There’s no shortage of drama about Tesla’s not-actually fully self-driving “fully self-driving” program — there are lawsuits, a federal investigation, hunger strikes, and videos of people testing the automatic braking system on children.
Elon Musk announced in August that the price of the program would rise to $15,000. Tesla is currently testing beta mode of its FSD and has sold more than 100,000 cars with it.
But 11 out of 13 people use current FSD technology told CNN that it’s not worth the new $15,000 price tag.
“FSD is an evolving technology and $15k is a high price for many consumers, even the Tesla loyalists,” said Daniel Ives, a Wall Street analyst who tracks Tesla. businesskinda.com through text.
The FSD program is working on features such as automatically detecting traffic lights and stop signs. Automatic steering on city streets is “upcoming,” according to Tesla’s website. It has other driver aids that are less comprehensive, such as Autopilot and Enhanced Autopilot.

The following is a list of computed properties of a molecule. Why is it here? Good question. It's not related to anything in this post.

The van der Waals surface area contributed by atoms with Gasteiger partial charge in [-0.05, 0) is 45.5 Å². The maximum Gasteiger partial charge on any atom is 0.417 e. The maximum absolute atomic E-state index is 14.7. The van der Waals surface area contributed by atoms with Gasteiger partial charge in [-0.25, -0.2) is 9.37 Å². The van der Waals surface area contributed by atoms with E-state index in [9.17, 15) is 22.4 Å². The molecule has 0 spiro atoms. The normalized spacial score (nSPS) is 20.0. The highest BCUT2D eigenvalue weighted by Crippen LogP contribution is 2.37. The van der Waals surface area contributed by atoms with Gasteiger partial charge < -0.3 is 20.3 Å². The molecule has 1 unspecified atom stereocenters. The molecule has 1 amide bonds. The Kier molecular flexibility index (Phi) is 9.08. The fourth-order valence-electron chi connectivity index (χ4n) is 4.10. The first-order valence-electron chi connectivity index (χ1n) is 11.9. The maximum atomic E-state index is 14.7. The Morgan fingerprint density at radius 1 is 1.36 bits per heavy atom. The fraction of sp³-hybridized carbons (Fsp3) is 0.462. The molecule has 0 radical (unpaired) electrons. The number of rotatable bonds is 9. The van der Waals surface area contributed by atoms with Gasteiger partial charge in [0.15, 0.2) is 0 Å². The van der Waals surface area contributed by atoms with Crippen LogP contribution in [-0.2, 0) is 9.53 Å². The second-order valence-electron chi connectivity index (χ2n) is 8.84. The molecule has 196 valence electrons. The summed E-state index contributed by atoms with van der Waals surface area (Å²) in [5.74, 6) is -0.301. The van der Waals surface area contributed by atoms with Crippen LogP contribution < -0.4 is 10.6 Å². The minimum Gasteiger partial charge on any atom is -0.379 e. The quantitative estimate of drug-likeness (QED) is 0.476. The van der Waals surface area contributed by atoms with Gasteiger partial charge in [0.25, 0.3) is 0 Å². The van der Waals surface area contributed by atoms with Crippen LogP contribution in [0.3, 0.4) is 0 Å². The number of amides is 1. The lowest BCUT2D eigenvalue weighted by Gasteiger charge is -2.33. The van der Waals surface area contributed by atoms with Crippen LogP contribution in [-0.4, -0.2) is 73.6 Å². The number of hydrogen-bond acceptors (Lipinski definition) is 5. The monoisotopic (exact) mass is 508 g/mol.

FSD is an expensive hassle, some users say
After Wisam Al-Rawi saw Tesla raise the price for fully self-driving cars, he was shocked, he told CNN.
“I would never even pay $10,000 for it,” Al-Rawi told the outlet. “They promised too much like crazy.”
He said FSD would crash into curbs, drive on the wrong side of the road and brake randomly, angering other drivers.
Al-Rawi added that when he bought a Tesla, he paid $2,500 for FSD. But last month, he told CNN he’d had it removed — and was disappointed with Musk’s continued promises that self-driving cars are just around the corner.
Still, Al-Rawi told CNN that features similar to driver assistance, such as staying in the lane, work well.
Enjoy the beta test adventure
The two who told CNN the FSD was worth it said it was exciting to be a part of changing technology.
For example, a Tesla owner, Sunny Gulati, said he spent $8,000 on FSD and that looking at the car brings him “inherent joy” and that it doesn’t always have to be running at 100% for that to happen, he said. the outlet.
Another lucky tester was a little more skeptical. “You’re still paying for a promise. And what that’s worth to you is up to you.’
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